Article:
Another Dozen Little Details

Again, your indulgence is craved on what is essentially a repeat-publication post.  I’ve argued that there are a dozen or so little nuggets of legal knowledge in the Code of Practice to the Mental Health Act that police officers really need to know in order to be effective but the introduction of a new Code of Practice (2015) on 01st April means that all the numbering and references have changed.  All of it is still there, but renumbered just to ensure that the police get confused all over again!  Not really – but it does have that effect!  So it’s back to the text books for us all and as the new Code is almost five hundred pages long, divided into almost forty chapters, it’s an awful lot to take in.  I’ve now managed to actually read it straight-through, having done similar with the old Code some years ago and having vowed never , ever to do so again!  But I haven’t been able to avoid it, since it’s actually now my job to know this stuff.

But if you’re not at the stage where you are prepared to give up a few days of your life that you’ll never get back – and why should you?! – here are those dozen details, under the new referencing system.  Whether you commit them to memory, or just focus on remembering the summary of what they’re about, it should improve your ability to police effectively in this area —–

  • Paragraph 14.17Don’t threaten patients with being “sectioned” to induce them to agree to voluntary admission
  • The threat of being “sectioned” should never be used to persuade a patient to enter hospital. How voluntary is it anyway, if it only occurred after being threatened with legal detention?
  • Paragraph 14.48Explain why the police are still needed at a MHA assessment if it’s conducted without a s135(1) warrant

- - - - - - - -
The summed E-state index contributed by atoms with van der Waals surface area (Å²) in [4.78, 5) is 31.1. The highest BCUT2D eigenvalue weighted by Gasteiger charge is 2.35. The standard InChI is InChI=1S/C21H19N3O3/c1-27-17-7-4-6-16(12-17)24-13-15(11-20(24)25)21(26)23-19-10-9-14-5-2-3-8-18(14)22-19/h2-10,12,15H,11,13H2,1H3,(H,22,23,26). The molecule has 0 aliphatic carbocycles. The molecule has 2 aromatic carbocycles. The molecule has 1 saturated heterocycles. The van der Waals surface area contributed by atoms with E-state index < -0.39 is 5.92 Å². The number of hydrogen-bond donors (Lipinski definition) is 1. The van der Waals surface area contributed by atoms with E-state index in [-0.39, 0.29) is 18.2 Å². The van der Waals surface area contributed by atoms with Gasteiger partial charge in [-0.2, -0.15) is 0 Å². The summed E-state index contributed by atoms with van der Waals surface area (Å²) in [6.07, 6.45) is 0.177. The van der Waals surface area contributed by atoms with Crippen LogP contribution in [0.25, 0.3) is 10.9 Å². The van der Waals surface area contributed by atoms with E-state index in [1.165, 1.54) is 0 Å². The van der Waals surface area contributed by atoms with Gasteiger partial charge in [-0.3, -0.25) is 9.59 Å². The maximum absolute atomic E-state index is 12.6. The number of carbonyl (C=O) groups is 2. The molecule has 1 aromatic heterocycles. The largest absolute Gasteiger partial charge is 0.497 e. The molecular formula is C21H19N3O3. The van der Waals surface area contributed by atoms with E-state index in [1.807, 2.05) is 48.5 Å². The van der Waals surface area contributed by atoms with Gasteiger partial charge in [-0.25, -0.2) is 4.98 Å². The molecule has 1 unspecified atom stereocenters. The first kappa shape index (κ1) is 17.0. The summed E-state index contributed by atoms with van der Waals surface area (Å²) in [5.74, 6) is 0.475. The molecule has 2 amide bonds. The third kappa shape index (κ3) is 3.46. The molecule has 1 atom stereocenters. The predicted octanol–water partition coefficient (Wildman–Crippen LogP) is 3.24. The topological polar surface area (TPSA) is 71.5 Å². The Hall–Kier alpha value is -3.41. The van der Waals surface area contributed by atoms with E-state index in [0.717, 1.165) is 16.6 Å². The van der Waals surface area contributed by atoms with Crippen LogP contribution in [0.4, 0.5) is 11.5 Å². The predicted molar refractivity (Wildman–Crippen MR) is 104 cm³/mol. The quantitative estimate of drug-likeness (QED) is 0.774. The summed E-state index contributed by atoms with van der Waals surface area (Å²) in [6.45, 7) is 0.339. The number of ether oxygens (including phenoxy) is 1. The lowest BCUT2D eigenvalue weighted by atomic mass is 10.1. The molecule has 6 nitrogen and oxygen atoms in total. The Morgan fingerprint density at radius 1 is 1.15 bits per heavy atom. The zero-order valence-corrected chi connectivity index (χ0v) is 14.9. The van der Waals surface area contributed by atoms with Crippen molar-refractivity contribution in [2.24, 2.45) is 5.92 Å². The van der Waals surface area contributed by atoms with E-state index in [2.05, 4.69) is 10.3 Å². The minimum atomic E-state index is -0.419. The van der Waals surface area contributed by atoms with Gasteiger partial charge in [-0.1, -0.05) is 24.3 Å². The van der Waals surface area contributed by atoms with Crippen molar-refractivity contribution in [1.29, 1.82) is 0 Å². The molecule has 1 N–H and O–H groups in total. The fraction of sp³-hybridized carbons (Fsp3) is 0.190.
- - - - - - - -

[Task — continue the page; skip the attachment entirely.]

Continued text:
• Where a Mental Health Act assessment is going to take place in a dwelling but where no s135(1) warrant is in force, the AMHP coordinating the assessment should explain why police involvement remains necessary if it is sought.
  • Paragraph 14.56MHA assessment does not always have to be delayed until the effects of drugs or alcohol have worn off –
  • It is often said that “You can’t assess someone under the MHA whilst they’re under the influence of substances. This is the paragraph that shows this is not correct. The paragraph certainly advises delay where possible, but it may not always be possible.
  • Paragraph 14.89 Applications for admission under the MHA must be made to a specific hospital
  • It is not sufficient to specify the mental health trust to which the patient will be admitted.  But this is the paragraph that is often cited to show that you can’t make an application to a hospital that is full.  Begs the question how the CQC ever find 120% occupancy on wards, doesn’t it?!
  • Paragraph 16.11You can make applications for s135(1) warrants without previous attempts to gain entry
  • It is often said that you can’t obtain a warrant without previous attempts to gain entry having been made. This is the paragraph that shows this to be incorrect. It stipulates that if applications are made without previous efforts, AMHPs need to set out the reasons for the Magistrate. This is in order to draw their attention to the fact that they can and to the reasons as to why in this particular case.
  • Paragraph 16.38 The police station should not be the automatic first or second choice as a place of safety
  • This is the paragraph that custody officers and detaining officers should bear in mind when considering the use of the police station as a place of safety. What else did you consider or try, before resorting to it? If you can’t answer that question, you’ve got more thinking to do before seeing the custody sergeant. If you’re the custody sergeant, I’d ask the question!
  • Paragraph 17.7 Sedated patients should be accompanied during conveyance by a suitable professional who is trained in the care of such patients
  • This will normally not be a paramedic because they are not licensed to administer drugs to sedated patients. It will normally be a nurse of a doctor and officers asked to assist in the transfer of patients from one place to another, should bear in mind this requirement and ensure such a professional is involved.
  • Paragraph 17.34 Police involvement in the conveyance of patients under the MHA should be based upon them being violent and / or dangerous
  • This is obviously a far higher threshold than patients being resistant to admission or transfer and officers should be certain to ensure that they are acting according to this part of the Code. It may be that local protocols assume all coercion under the MHA should be done by the police: this appears to be outside the intentions of Parliament who gave others the power to do so and this paragraph sets the bar somewhat higher than a patient being merely resistant to admission / transfer.